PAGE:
I finished reading a beautiful and powerful book last night. It’s called Out of Grief, Singing, and was written by Charlene Diehl, who is a poet and also a friend and mentor. It is a difficult book to read, in some ways, because it is about a mother experiencing something no parent wants to imagine: the death of her child. But it is not as difficult to read as you might imagine before opening its pages. You only need to be prepared to be moved profoundly and deeply as you follow this mother on her journey out of grief, singing. I started reading the book in an airport, which I cannot recommend unless you are comfortable sobbing in public. I finished it in the privacy of my own bedroom, and I let the tears flow freely.
In a sense, the book is about the grieving we do in public and in private — the ways in which we are permitted to welcome grief (or not) into our daily interactions, and the discomfort (or fear) that many of us feel when we hear about someone else’s experience with death and loss. I’ve been thinking about the book all morning. I’ve been thinking how I’ve felt awkward and anxious about approaching someone who has suffered a profound loss. I’ve felt at a loss myself. At a loss for words, or actions. The people who help Charlene on her journey show love, compassion, patience. They don’t tell her what she’s feeling or what she’s supposed to be feeling, but honour where she is. They don’t pretend nothing has happened. They are open to her story. They are open to her daughter’s existence, and to the fact that her daughter lived and died.
That may sound really obvious, but I think it is not.
The greatest hurt seems to come from strangers who make assumptions, and so many assumptions are made about women of childbearing age; I know I’ve made thoughtless assumptions myself. Is this your first baby? is maybe not the best question to ask the pregnant woman standing behind you in line at the grocery store. Or, be aware that you may be expounding on the wonders of natural childbirth to a woman who has delivered prematurely, her baby kept alive by machines: and in your ignorance that you are suggesting that this woman has done something wrong, as if she had choice in the matter. Know that your childless neighbours may or may not have chosen to be childless; or that they may have suffered losses, that they may be parents without living children. Know that not everyone gets to choose their story. Know that people’s experiences are not all the same.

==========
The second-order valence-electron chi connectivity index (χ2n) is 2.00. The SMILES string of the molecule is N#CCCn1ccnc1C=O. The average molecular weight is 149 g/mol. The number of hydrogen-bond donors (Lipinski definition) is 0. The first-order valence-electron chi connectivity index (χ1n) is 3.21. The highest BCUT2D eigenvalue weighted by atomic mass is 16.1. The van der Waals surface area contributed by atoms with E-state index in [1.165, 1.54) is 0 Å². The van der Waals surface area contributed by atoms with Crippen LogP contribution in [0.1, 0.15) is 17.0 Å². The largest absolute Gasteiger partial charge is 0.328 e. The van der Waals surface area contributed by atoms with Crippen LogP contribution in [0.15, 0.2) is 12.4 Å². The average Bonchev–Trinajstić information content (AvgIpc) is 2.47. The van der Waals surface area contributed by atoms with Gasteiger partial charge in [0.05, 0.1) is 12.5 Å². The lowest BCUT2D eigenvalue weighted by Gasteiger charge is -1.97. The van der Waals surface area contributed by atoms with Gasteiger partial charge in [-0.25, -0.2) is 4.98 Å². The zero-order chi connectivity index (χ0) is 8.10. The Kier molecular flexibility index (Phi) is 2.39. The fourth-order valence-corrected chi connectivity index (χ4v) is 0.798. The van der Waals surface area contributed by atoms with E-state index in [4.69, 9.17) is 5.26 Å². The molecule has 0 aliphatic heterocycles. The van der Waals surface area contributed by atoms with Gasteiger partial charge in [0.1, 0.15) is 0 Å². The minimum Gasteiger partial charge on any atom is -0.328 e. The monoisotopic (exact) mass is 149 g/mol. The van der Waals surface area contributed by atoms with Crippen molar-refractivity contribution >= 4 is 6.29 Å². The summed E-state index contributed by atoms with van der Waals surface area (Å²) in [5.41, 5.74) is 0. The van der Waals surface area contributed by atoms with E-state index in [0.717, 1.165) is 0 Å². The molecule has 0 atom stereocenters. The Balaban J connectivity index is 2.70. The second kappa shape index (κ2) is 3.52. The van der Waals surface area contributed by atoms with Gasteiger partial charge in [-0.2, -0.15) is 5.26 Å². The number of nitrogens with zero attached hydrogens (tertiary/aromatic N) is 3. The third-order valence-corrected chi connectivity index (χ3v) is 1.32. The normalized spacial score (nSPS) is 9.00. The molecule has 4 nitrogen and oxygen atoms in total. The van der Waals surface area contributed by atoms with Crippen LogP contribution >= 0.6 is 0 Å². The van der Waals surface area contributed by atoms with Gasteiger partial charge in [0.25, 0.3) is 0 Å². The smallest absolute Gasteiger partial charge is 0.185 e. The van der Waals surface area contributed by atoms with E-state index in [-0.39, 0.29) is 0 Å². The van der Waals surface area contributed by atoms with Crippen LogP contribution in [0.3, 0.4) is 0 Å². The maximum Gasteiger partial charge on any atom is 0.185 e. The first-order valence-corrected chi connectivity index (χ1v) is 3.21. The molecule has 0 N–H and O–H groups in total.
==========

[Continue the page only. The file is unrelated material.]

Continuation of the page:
This is profoundly hopeful book, full of grace.
Charlene’s two living children, born after the death of their sister, hold her in their lives in ways that are completely natural. The older sister they never knew is present in their family. In the book, Charlene relates how her son says that his older sister is there whenever he has a feeling that surprises him, or that he can’t know — much like he can’t know this sister, yet she is mysterious and present.
Charlene was my professor that November many years ago when she went into early labour. I remember the shock of hearing the news, and hearing, less than a week later, that the baby girl had died. I was twenty, and I hadn’t the slightest idea how to respond. I signed a card that someone more thoughtful than me bought and sent on behalf of our class. I never thought to visit. I think I would have imagined it an imposition. I think, also, that it’s okay to be where we’re at, and I wasn’t in a place where I could have been helpful. We aren’t, always, are we.
I hope I’m somewhere else now. I hope, if called upon, that I could be like the friend who listens to Charlene’s story over and over again, and because she is present and listening, is able to reflect back to Charlene that her story is not repetitive, nor is it a trap, but it is ever-changing, changing with Charlene as she moves through that long first winter after the death of her daughter.
I don’t know why the book has come into my life now, but it came and I am glad for it. Thank you, Charlene.